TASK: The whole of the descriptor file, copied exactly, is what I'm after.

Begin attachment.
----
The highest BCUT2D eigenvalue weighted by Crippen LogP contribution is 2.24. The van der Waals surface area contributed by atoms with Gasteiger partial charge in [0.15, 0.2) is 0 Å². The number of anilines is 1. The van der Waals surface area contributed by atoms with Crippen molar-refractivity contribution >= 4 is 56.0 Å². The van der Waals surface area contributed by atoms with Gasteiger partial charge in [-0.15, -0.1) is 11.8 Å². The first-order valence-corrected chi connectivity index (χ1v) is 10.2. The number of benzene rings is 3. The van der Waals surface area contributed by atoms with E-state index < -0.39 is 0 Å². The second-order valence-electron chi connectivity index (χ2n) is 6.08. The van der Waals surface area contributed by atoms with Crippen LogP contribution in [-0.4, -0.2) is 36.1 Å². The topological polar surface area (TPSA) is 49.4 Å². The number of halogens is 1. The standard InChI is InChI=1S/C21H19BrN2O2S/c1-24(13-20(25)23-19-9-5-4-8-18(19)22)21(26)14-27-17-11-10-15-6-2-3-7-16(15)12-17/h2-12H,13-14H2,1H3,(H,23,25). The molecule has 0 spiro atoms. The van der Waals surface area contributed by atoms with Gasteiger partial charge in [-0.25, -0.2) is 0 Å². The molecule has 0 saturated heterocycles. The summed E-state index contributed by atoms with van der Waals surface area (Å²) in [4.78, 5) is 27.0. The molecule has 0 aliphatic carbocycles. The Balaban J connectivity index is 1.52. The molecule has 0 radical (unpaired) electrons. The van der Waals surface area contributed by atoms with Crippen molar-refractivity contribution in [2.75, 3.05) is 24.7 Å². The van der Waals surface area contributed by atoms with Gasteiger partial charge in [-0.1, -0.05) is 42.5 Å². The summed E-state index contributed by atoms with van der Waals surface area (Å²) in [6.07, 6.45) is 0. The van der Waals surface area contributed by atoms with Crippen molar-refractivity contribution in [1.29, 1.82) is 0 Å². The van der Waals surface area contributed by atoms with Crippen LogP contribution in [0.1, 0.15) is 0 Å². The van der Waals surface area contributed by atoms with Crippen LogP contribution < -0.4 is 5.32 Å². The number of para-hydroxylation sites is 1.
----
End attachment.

The highest BCUT2D eigenvalue weighted by Crippen LogP contribution is 2.24. The van der Waals surface area contributed by atoms with Gasteiger partial charge in [0.15, 0.2) is 0 Å². The number of anilines is 1. The van der Waals surface area contributed by atoms with Crippen molar-refractivity contribution >= 4 is 56.0 Å². The van der Waals surface area contributed by atoms with Gasteiger partial charge in [-0.15, -0.1) is 11.8 Å². The first-order valence-corrected chi connectivity index (χ1v) is 10.2. The number of benzene rings is 3. The van der Waals surface area contributed by atoms with E-state index < -0.39 is 0 Å². The second-order valence-electron chi connectivity index (χ2n) is 6.08. The van der Waals surface area contributed by atoms with Crippen LogP contribution in [-0.4, -0.2) is 36.1 Å². The topological polar surface area (TPSA) is 49.4 Å². The number of halogens is 1. The standard InChI is InChI=1S/C21H19BrN2O2S/c1-24(13-20(25)23-19-9-5-4-8-18(19)22)21(26)14-27-17-11-10-15-6-2-3-7-16(15)12-17/h2-12H,13-14H2,1H3,(H,23,25). The molecule has 0 spiro atoms. The van der Waals surface area contributed by atoms with Gasteiger partial charge in [-0.25, -0.2) is 0 Å². The molecule has 0 saturated heterocycles. The summed E-state index contributed by atoms with van der Waals surface area (Å²) in [4.78, 5) is 27.0. The molecule has 0 aliphatic carbocycles. The Balaban J connectivity index is 1.52. The molecule has 0 radical (unpaired) electrons. The van der Waals surface area contributed by atoms with Crippen molar-refractivity contribution in [2.75, 3.05) is 24.7 Å². The van der Waals surface area contributed by atoms with Gasteiger partial charge in [-0.1, -0.05) is 42.5 Å². The summed E-state index contributed by atoms with van der Waals surface area (Å²) in [6.07, 6.45) is 0. The van der Waals surface area contributed by atoms with Crippen molar-refractivity contribution in [1.29, 1.82) is 0 Å². The van der Waals surface area contributed by atoms with Crippen LogP contribution in [0.1, 0.15) is 0 Å². The van der Waals surface area contributed by atoms with Crippen LogP contribution < -0.4 is 5.32 Å². The number of para-hydroxylation sites is 1.